The City at Its Limits: Taboo, Transgression, and Urban Renewal in Lima

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University of Chicago Press, Aug 1, 2009 - Social Science - 288 pages
In 1996, against the backdrop of Alberto Fujimori’s increasingly corrupt national politics, an older woman in Lima, Peru—part of a group of women street sweepers protesting the privatization of the city’s cleaning services—stripped to the waist in full view of the crowd that surrounded her. Lima had just launched a campaign to revitalize its historic districts, and this shockingly transgressive act was just one of a series of events that challenged the norms of order, cleanliness, and beauty that the renewal effort promoted. The City at Its Limits employs a novel and fluid interweaving of essays and field diary entries as Daniella Gandolfo analyzes the ramifications of this act within the city’s conflicted history and across its class divisions. She builds on the work of Georges Bataille to explore the relation between taboo and transgression, while Peruvian novelist and anthropologist José María Arguedas’s writings inspire her to reflect on her return to her native city in movingly intimate detail. With its multiple perspectives—personal, sociological, historical, and theoretical—The City at Its Limits is a pioneering work on the cutting edge of ethnography.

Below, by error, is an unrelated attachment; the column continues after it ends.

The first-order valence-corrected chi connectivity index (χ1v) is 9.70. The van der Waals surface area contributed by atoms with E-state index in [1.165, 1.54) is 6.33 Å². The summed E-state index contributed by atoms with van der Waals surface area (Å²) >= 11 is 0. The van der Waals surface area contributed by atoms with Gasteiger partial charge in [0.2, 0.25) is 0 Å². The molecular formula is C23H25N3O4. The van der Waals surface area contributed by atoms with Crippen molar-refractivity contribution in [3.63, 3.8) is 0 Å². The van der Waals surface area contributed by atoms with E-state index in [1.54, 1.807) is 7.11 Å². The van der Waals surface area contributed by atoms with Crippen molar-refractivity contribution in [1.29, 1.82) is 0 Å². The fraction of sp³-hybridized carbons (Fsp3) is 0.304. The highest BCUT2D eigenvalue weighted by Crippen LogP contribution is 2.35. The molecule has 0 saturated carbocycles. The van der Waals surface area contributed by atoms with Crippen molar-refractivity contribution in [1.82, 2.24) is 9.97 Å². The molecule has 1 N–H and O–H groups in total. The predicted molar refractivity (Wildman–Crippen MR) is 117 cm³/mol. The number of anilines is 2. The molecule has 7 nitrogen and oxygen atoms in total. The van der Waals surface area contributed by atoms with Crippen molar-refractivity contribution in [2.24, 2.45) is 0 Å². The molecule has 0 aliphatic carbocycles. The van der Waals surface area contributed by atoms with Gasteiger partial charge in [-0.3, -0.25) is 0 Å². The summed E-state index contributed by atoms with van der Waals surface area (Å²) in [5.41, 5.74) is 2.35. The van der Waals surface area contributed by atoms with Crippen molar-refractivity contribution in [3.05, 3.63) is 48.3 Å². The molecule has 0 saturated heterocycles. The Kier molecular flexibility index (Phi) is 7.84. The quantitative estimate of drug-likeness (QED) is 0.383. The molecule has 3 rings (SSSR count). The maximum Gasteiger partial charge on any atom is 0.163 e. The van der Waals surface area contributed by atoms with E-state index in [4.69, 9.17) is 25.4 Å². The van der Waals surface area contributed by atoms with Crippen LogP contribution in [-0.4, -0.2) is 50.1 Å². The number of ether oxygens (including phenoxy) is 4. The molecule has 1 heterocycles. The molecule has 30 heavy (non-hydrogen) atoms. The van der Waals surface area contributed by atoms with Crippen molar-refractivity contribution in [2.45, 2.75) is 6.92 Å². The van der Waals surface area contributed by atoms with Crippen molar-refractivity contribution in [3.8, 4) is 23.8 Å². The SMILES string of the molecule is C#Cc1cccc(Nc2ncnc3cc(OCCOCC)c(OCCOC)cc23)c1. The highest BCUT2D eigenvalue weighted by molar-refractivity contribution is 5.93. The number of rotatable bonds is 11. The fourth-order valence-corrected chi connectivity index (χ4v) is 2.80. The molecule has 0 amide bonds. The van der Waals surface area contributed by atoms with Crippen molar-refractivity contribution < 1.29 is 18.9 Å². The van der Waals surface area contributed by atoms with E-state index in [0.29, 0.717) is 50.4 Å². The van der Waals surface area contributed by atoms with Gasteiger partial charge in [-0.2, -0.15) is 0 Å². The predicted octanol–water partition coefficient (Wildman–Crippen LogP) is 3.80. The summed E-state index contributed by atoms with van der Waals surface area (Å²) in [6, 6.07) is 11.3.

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This is such a powerful book about the spacial and imaginary dimensions of marginality. It digs deep into the bizarre and violent experience of urban living. It is gruesome and difficult but ultimately worth it.

Contents

Taboo
1
2 First Diary
24
3 Beauty
67
4 Second Diary
89
5 Filth
128
6 Third Diary
148
7 Nakedness
192
8 Last Entry
214
Notes
221
Bibliography
239
Acknowledgments
251
Illustration Credits
257
Index
259
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About the author (2009)

DaniellaGandolfo is assistant professor of anthropology at Wesleyan University.

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